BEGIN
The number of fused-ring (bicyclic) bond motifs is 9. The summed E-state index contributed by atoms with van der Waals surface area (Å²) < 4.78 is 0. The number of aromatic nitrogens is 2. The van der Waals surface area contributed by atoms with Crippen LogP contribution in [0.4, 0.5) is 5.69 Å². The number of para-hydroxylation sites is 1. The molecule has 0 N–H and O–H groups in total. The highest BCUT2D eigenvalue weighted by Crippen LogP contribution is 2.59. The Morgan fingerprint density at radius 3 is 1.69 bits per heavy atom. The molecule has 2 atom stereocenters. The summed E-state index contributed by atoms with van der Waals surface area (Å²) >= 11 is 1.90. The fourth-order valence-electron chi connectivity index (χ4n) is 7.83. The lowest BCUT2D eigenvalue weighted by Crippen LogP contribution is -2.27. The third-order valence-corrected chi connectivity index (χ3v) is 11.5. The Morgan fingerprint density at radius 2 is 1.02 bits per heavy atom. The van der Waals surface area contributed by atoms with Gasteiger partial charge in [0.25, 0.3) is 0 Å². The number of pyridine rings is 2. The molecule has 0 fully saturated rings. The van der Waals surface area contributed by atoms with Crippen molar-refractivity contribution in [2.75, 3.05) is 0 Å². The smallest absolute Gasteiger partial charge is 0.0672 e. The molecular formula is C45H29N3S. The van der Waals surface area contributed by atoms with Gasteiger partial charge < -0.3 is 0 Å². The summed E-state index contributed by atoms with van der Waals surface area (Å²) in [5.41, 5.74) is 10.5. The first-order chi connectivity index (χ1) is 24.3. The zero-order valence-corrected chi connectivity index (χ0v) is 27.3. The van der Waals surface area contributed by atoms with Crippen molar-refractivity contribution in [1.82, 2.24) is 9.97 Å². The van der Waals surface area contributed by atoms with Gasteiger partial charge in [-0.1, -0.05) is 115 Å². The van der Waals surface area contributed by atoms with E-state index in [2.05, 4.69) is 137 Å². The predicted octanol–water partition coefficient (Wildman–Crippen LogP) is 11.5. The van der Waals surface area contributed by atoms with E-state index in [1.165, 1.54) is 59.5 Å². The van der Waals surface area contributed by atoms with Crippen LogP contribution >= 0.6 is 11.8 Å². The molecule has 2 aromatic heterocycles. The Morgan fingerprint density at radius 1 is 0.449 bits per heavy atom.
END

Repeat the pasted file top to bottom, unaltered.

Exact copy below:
The number of fused-ring (bicyclic) bond motifs is 9. The summed E-state index contributed by atoms with van der Waals surface area (Å²) < 4.78 is 0. The number of aromatic nitrogens is 2. The van der Waals surface area contributed by atoms with Crippen LogP contribution in [0.4, 0.5) is 5.69 Å². The number of para-hydroxylation sites is 1. The molecule has 0 N–H and O–H groups in total. The highest BCUT2D eigenvalue weighted by Crippen LogP contribution is 2.59. The Morgan fingerprint density at radius 3 is 1.69 bits per heavy atom. The molecule has 2 atom stereocenters. The summed E-state index contributed by atoms with van der Waals surface area (Å²) >= 11 is 1.90. The fourth-order valence-electron chi connectivity index (χ4n) is 7.83. The lowest BCUT2D eigenvalue weighted by Crippen LogP contribution is -2.27. The third-order valence-corrected chi connectivity index (χ3v) is 11.5. The Morgan fingerprint density at radius 2 is 1.02 bits per heavy atom. The van der Waals surface area contributed by atoms with Gasteiger partial charge in [0.25, 0.3) is 0 Å². The number of pyridine rings is 2. The molecule has 0 fully saturated rings. The van der Waals surface area contributed by atoms with Crippen molar-refractivity contribution in [2.75, 3.05) is 0 Å². The smallest absolute Gasteiger partial charge is 0.0672 e. The molecular formula is C45H29N3S. The van der Waals surface area contributed by atoms with Gasteiger partial charge < -0.3 is 0 Å². The summed E-state index contributed by atoms with van der Waals surface area (Å²) in [5.41, 5.74) is 10.5. The first-order chi connectivity index (χ1) is 24.3. The zero-order valence-corrected chi connectivity index (χ0v) is 27.3. The van der Waals surface area contributed by atoms with Crippen molar-refractivity contribution in [1.82, 2.24) is 9.97 Å². The van der Waals surface area contributed by atoms with Gasteiger partial charge in [-0.1, -0.05) is 115 Å². The van der Waals surface area contributed by atoms with E-state index in [2.05, 4.69) is 137 Å². The predicted octanol–water partition coefficient (Wildman–Crippen LogP) is 11.5. The van der Waals surface area contributed by atoms with E-state index in [1.165, 1.54) is 59.5 Å². The van der Waals surface area contributed by atoms with Crippen LogP contribution >= 0.6 is 11.8 Å². The molecule has 2 aromatic heterocycles. The Morgan fingerprint density at radius 1 is 0.449 bits per heavy atom.